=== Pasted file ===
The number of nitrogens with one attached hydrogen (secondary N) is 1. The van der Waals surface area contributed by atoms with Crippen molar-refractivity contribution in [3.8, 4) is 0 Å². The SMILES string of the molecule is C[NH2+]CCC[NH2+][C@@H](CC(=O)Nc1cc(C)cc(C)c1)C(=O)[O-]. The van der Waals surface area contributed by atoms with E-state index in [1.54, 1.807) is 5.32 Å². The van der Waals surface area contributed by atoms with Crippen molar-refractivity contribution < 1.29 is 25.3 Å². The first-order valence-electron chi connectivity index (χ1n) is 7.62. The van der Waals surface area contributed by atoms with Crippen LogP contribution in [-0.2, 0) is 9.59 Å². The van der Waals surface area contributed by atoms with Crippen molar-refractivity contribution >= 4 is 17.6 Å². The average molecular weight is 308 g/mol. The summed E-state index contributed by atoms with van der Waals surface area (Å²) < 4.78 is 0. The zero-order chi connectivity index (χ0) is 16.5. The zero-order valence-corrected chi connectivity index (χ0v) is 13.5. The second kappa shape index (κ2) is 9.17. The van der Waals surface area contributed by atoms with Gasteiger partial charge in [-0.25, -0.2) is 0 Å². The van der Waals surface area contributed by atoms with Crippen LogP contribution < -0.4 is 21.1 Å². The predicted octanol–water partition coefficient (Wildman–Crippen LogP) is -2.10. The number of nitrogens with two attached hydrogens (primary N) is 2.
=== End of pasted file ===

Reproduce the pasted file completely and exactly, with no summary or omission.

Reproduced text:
The number of nitrogens with one attached hydrogen (secondary N) is 1. The van der Waals surface area contributed by atoms with Crippen molar-refractivity contribution in [3.8, 4) is 0 Å². The SMILES string of the molecule is C[NH2+]CCC[NH2+][C@@H](CC(=O)Nc1cc(C)cc(C)c1)C(=O)[O-]. The van der Waals surface area contributed by atoms with E-state index in [1.54, 1.807) is 5.32 Å². The van der Waals surface area contributed by atoms with Crippen molar-refractivity contribution < 1.29 is 25.3 Å². The first-order valence-electron chi connectivity index (χ1n) is 7.62. The van der Waals surface area contributed by atoms with Crippen LogP contribution in [-0.2, 0) is 9.59 Å². The van der Waals surface area contributed by atoms with Crippen molar-refractivity contribution >= 4 is 17.6 Å². The average molecular weight is 308 g/mol. The summed E-state index contributed by atoms with van der Waals surface area (Å²) < 4.78 is 0. The zero-order chi connectivity index (χ0) is 16.5. The zero-order valence-corrected chi connectivity index (χ0v) is 13.5. The second kappa shape index (κ2) is 9.17. The van der Waals surface area contributed by atoms with Gasteiger partial charge in [-0.25, -0.2) is 0 Å². The van der Waals surface area contributed by atoms with Crippen LogP contribution < -0.4 is 21.1 Å². The predicted octanol–water partition coefficient (Wildman–Crippen LogP) is -2.10. The number of nitrogens with two attached hydrogens (primary N) is 2.